Walking poles are not a cop out...

If you’ve already been on one of our guided walking weekends, then you’ll know that kit regularly becomes a talking point. Whether it’s certain members of the group coveting pieces of kit or a discussion about the pros and cons of specific items.

This is certainly the case with walking poles where opinions can be (excuse the pun) poles apart!

So here’s our take on them:

a.)  Walking poles are not a cop-out

Apart from our own, and our guests’ experiences of walking poles, researchers at Northumbria University have also shown that walking or trekking poles can reduce soreness and help maintain muscle function.

Quite simply, used properly, they can reduce the load on your body and help protect your knees as you descend a steep slope.

They also provide support when you’re on uneven ground.

Particularly for long distance walks like the Yorkshire Three Peaks or technical mountain hikes, we’d highly recommend walking poles.

b.)  Which ones to buy?

Like any kit, there are umpteen choices of walking poles with different price tags.

The design varies according to type of usage – from expedition trekking and Nordic walking through to gentler rambles – and material which can affect the weight of the poles.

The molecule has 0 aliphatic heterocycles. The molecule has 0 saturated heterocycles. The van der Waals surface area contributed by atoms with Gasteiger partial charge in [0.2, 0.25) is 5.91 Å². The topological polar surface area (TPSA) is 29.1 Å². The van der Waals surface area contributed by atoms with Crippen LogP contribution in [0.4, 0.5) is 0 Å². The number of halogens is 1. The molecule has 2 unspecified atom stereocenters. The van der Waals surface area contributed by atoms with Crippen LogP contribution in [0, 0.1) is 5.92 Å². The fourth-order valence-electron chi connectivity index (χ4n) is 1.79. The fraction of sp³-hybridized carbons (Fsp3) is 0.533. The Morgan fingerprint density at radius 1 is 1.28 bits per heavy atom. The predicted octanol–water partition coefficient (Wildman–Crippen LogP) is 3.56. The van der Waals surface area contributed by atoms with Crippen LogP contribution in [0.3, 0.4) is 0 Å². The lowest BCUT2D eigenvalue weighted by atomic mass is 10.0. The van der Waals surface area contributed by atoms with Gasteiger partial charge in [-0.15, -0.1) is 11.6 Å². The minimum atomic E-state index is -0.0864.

There are also differences in the amount of shock absorption, hand grip and the release mechanism to enable the poles to fold down.

From our experience £20 should get you a decent enough pair with some shock absorption but some important things to bear in mind are:

Guided Walking weekend from Bretton in the Dark Peaks, Peak District

Ensure the right pole length. Most people advise that your forearms should be horizontal when you’re holding the poles with the tips touching the floor.

The ability to adjust the length – you may want to change the pole length during a walk (shorter when walking uphill and longer on the down section)

Walking poles should not hinder your natural movement.

c.)  Other uses for walking poles

They do have other uses such as:

  • Testing the depth of water or mud you come across, so you can avoid an unnecessary soaking or mud bath.
  • Swiping away brambles that have strayed across the track.
  • Keeping our leader in-check (only joking!)

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